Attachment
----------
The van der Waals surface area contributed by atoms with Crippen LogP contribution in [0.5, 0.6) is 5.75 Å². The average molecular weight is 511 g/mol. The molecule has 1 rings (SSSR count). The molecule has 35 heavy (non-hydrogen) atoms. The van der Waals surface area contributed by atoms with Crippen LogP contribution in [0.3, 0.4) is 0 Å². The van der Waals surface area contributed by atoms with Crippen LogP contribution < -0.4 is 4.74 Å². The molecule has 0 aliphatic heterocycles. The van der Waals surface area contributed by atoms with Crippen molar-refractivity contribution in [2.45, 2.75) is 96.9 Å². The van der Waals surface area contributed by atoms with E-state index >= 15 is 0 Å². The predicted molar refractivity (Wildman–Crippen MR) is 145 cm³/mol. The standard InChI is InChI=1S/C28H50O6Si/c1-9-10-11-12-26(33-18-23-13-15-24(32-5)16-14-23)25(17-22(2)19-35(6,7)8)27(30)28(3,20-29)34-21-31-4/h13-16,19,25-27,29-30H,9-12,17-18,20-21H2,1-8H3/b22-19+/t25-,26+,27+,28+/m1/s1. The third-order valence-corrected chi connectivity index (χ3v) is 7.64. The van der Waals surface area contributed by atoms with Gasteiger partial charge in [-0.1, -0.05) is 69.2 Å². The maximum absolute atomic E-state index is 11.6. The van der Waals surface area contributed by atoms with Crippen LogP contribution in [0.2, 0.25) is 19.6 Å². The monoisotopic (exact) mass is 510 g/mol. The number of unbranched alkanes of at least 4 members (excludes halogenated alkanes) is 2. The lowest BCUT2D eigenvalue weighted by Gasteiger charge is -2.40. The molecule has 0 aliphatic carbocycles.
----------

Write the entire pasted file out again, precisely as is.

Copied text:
The van der Waals surface area contributed by atoms with Crippen LogP contribution in [0.5, 0.6) is 5.75 Å². The average molecular weight is 511 g/mol. The molecule has 1 rings (SSSR count). The molecule has 35 heavy (non-hydrogen) atoms. The van der Waals surface area contributed by atoms with Crippen LogP contribution in [0.3, 0.4) is 0 Å². The van der Waals surface area contributed by atoms with Crippen LogP contribution < -0.4 is 4.74 Å². The molecule has 0 aliphatic heterocycles. The van der Waals surface area contributed by atoms with Crippen molar-refractivity contribution in [2.45, 2.75) is 96.9 Å². The van der Waals surface area contributed by atoms with E-state index >= 15 is 0 Å². The predicted molar refractivity (Wildman–Crippen MR) is 145 cm³/mol. The standard InChI is InChI=1S/C28H50O6Si/c1-9-10-11-12-26(33-18-23-13-15-24(32-5)16-14-23)25(17-22(2)19-35(6,7)8)27(30)28(3,20-29)34-21-31-4/h13-16,19,25-27,29-30H,9-12,17-18,20-21H2,1-8H3/b22-19+/t25-,26+,27+,28+/m1/s1. The third-order valence-corrected chi connectivity index (χ3v) is 7.64. The van der Waals surface area contributed by atoms with Gasteiger partial charge in [-0.1, -0.05) is 69.2 Å². The maximum absolute atomic E-state index is 11.6. The van der Waals surface area contributed by atoms with Crippen LogP contribution in [0.2, 0.25) is 19.6 Å². The monoisotopic (exact) mass is 510 g/mol. The number of unbranched alkanes of at least 4 members (excludes halogenated alkanes) is 2. The lowest BCUT2D eigenvalue weighted by Gasteiger charge is -2.40. The molecule has 0 aliphatic carbocycles.